Auschwitz Memorial and Ill. Governor Slam Nazi Slogan Sign Seen at 'Re-Open Illinois' Rally
One protester's sign featured a phrase used by Nazi officers during the Holocaust
The Auschwitz Memorial in Poland slammed the use of a phrase used by Nazis in concentration camps after it was emblazoned on a protester’s sign during a rally against coronavirus stay-at-home orders in Chicago.
More than 100 people attended the rally on Friday in downtown Chicago, taking to the streets to demand Gov. J.B. Pritzker lift restrictions put in place to help slow the spread of the coronavirus, according to WMAQ.
One of those protesters, a woman wearing an American flag face mask, held a sign that read, “Arbeit macht frei, JB,” a German phrase meaning “Work sets you free” that she addressed to Pritzker.
The phrase was one frequently used by Nazis, and can be seen on the entrances of different German concentration camps, including Auschwitz, Dachau and Flossenbürg.
A photo of the sign went viral after a tweet from Dennis Kosuth, who said the woman holding it assured him she is “not a Nazi” and “has Jewish friends.”
The Auschwitz Memorial responded to Kosuth’s tweet to explain the origin of the phrase, writing that it “was a false, cynical illusion” the SS gave to Auschwitz prisoners to get them to work under the belief they’d be spared from death.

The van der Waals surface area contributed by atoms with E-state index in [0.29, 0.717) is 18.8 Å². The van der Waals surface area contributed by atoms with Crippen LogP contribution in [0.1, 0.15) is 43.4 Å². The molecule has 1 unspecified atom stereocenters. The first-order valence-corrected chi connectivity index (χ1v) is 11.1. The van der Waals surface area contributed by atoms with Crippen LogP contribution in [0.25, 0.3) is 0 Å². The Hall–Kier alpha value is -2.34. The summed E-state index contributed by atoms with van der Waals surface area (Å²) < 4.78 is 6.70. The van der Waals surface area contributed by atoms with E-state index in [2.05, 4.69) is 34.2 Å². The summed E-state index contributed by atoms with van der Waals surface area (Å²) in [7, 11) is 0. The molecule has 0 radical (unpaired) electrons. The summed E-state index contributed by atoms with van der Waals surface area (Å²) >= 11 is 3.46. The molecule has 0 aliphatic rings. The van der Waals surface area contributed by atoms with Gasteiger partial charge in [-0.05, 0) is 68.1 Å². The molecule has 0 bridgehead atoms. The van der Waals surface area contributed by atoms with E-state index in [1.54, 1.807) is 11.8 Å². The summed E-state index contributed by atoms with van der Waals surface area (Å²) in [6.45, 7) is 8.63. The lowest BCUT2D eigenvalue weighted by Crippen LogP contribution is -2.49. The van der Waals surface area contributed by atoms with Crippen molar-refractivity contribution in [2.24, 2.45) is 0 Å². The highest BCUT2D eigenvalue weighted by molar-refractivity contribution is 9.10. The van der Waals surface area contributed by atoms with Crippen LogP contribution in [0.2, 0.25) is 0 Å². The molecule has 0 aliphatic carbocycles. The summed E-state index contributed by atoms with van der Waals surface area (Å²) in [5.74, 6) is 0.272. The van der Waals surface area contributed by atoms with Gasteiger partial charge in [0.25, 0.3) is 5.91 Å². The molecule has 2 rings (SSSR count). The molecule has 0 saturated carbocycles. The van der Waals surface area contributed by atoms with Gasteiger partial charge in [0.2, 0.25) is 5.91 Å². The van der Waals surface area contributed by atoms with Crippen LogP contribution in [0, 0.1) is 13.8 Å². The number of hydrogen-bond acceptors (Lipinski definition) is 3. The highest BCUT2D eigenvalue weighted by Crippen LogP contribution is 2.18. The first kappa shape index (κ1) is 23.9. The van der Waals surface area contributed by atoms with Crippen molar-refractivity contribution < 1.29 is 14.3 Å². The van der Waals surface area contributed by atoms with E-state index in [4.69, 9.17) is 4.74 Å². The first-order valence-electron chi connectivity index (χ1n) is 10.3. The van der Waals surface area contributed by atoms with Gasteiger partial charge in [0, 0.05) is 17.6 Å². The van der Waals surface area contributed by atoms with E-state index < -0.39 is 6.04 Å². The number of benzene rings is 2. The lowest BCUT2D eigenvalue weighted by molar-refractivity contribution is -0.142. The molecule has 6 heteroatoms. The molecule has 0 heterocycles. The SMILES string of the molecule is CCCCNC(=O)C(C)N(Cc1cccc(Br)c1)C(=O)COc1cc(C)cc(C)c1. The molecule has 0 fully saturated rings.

“Those words became one of the icons of human hatred,” the memorial's response read. “It’s painful to see this symbol instrumentalized & used again to spread hate. It’s a symptom of moral & intellectual degeneration.
Meanwhile, Gov. Pritzker, who is Jewish, also blasted anti-Semitic protesters, some of whom he said had swastikas on their rally signs.
“Yesterday, there were quite a number of people protesting by carrying signs filled with hate,” he wrote on Twitter. “I’ll defend to the death their right to be wrong and say it out loud. But if you look at the facts, the experts are trying to protect them.”
He said he’s spent “decades” of his life fighting against bigotry and hatred, and worked with Holocaust survivors to help build the Illinois Holocaust Museum.
“The meaning of that swastika is apparently unknown to the people who are carrying it, or if it is known, it’s a demonstration of the hate that is among us,” he wrote. “These were a few hundred demonstrators yesterday – but there are millions of people in the state who are doing the right thing, protecting each other during this extraordinary crisis. I am so grateful to live in a state with those millions of really good people.”
Kosuth, the man who captured the offending sign and shared it to Twitter, told NBC News he was shocked when he first saw the woman’s sign.
“This person came up to us, and I saw her sign, and I was just floored,” said Kosuth, a registered nurse who was participating in a counterprotest. “Are you kidding me? They were not respecting our space. They would come up to us and get in our faces.”
Pritzker’s stay-at-home order has been in place since March 21, and has been extended through at least May 30.
“The governor has gone beyond his legal authority to order citizens of the state to do anything,” protester Ben Bierly, a Republican candidate for the Illinois state Senate, told ABC News.
As of May 4, there have been at least 61,499 cases and 2,632 deaths attributed to coronavirus in Illinois, according to The New York Times. The U.S. has seen at least 1.1 million cases and 67,785 deaths.
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